While Greek Prime Minister Antonis Samaras and European leaders are sweating over amounts in the billions of euros in Athens, Berlin, and Paris, life could not be more different in the northern part of the Greek island of Euboea, the second largest after Crete.
Far away from politicians and debt collectors, and even cut off from the national power grid, 10 full-time volunteers are currently working at the Telaithrion Project. The group is seeking an off-the-grid solution to the country’s economic woes. The project is named after the nearby mountain in the scenic countryside of the island.
Life on the grid in Athens finds unrelenting pressure on the Greek government under Samaras. The Greek prime minister will have separate meetings with Germany’s Chancellor Angela Merkel, French President François Hollande, and Eurogroup chairman Jean-Claude Juncker this week to discuss Greece’s progress.
On Monday, the country just barely managed to scrape together 3.2 billion euros (US$3.94 billion) to repay maturing bonds held at the European Central Bank, and Samaras will ask for a delay in delivering promised budget cuts of 11.5 billion euros (US$14.19 billion). The cuts were initially supposed to be implemented by 2014, but Samaras reportedly will ask for two more years to accomplish these austerity measures.
Principles Aim for Ecological Self-Sufficiency
The Telaithrion Project was founded by Apostolos Sianos—a Web-designer by trade—and three friends in 2010 after the crisis started in Greece. “We believe the necessities of life should be available to anyone and everyone,” says the project’s website.
In an emailed statement, Sianos says that the founders “combined [their] recourses [sic] and prioritized in what needs to be purchased and of course the land was in the top of that list,” referring to the 3 acres of land they bought at the foot of the mountain.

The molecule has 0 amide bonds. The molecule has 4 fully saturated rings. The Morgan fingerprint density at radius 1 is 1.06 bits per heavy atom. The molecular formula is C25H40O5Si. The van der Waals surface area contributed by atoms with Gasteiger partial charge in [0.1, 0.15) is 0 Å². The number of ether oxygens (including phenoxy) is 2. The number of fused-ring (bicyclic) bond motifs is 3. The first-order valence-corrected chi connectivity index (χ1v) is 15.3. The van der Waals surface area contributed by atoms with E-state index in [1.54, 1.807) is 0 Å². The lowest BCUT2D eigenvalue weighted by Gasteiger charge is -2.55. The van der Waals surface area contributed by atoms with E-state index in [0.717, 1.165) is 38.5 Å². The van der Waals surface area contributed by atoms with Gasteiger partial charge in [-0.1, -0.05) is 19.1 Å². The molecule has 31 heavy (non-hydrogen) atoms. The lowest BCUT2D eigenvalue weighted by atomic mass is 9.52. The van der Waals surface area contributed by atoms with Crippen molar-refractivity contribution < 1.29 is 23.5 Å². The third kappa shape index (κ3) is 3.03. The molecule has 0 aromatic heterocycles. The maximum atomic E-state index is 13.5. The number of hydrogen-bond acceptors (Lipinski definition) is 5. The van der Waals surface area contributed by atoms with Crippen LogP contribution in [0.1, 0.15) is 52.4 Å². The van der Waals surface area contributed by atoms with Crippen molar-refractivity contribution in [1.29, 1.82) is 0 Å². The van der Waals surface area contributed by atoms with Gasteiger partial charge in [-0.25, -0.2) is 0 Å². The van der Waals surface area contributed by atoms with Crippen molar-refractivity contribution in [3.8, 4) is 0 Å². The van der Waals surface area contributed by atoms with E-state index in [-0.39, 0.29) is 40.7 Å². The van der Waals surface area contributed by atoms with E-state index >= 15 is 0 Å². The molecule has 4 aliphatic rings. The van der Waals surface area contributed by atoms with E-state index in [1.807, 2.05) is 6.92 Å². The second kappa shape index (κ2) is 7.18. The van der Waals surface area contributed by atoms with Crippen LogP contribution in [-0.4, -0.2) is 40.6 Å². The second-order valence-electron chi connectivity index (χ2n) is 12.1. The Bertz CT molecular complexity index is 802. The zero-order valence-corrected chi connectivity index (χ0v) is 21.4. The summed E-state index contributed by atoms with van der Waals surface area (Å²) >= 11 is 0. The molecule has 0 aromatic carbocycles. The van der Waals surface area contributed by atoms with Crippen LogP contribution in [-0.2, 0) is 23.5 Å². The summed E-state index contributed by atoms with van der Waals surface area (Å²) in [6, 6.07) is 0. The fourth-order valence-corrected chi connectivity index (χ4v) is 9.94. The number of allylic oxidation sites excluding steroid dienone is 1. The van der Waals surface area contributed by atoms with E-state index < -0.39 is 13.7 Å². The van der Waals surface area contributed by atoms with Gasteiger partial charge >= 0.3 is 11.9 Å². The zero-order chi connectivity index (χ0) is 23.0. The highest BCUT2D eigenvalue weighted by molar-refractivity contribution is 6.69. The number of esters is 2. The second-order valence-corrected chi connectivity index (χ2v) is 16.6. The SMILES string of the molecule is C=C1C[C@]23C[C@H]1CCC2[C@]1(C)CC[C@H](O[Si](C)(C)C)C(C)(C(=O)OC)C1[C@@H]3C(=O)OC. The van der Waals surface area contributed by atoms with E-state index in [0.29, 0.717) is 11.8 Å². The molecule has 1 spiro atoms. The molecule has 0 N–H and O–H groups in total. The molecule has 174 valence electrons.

“Free and Real” is what the community calls itself, and it stands for Freedom of Resources for Everyone, Respect, Equality, Awareness, and Learning. After buying the land, they set out to construct an ecological shelter and started organic farming, which satisfies about 80 percent of their food needs. As for the rest, Sianos is banking on the principle of what comes around goes around: “We never actually barter, we just give away our surplus and at some point this comes back to us.” He also admits that for some bigger projects—such as the construction of a central dome—they still need support from the outside in the form of contribution of know-how, manpower, and donations.
Basic sustenance, however, is just the beginning. The group is exploring goals in other areas that will provide a complete way of living disconnected from the current economic woes and pitfalls of modern civilization. Free and Real aims to provide economic stability, an education system, medical care, a clean environment, energy-efficient housing, essential goods and services, recreational facilities, and access to all amenities for everybody. To achieve these goals, members leave behind concepts of nationality, race, and gender, and will reduce environmental stress and abandon the traditional fiat money system, according to the group’s website.
Project Not Intended as Panacea
Recently, interest in the project has skyrocketed, and Free and Real helps answer many questions from people who are considering moving from the cities to the countryside or general questions about a sustainable lifestyle, according to a BBC interview with Sianos.
The community also welcomes over 100 part-time members every year, but Sianos says that there is no elaborate screening process for new members: “The actual decision falls always to the one that wants to join. It is not easy because what we [are] doing is not for ourselves and usually it’s hard for people to make that decision.”
When asked whether the Free and Real model could help Greeks through the crisis, Sianos indicated his willingness to help but also said that the project should not be seen as a panacea: “Maybe it could, maybe not, we are not here for that, the goal is to establish a school of sustainability, if people follow our example we will be more than willing to help.” As the economic crisis churns on in Athens, it is unclear if Prime Minister Samaras has noticed the growing sustainability movement on Euboea.
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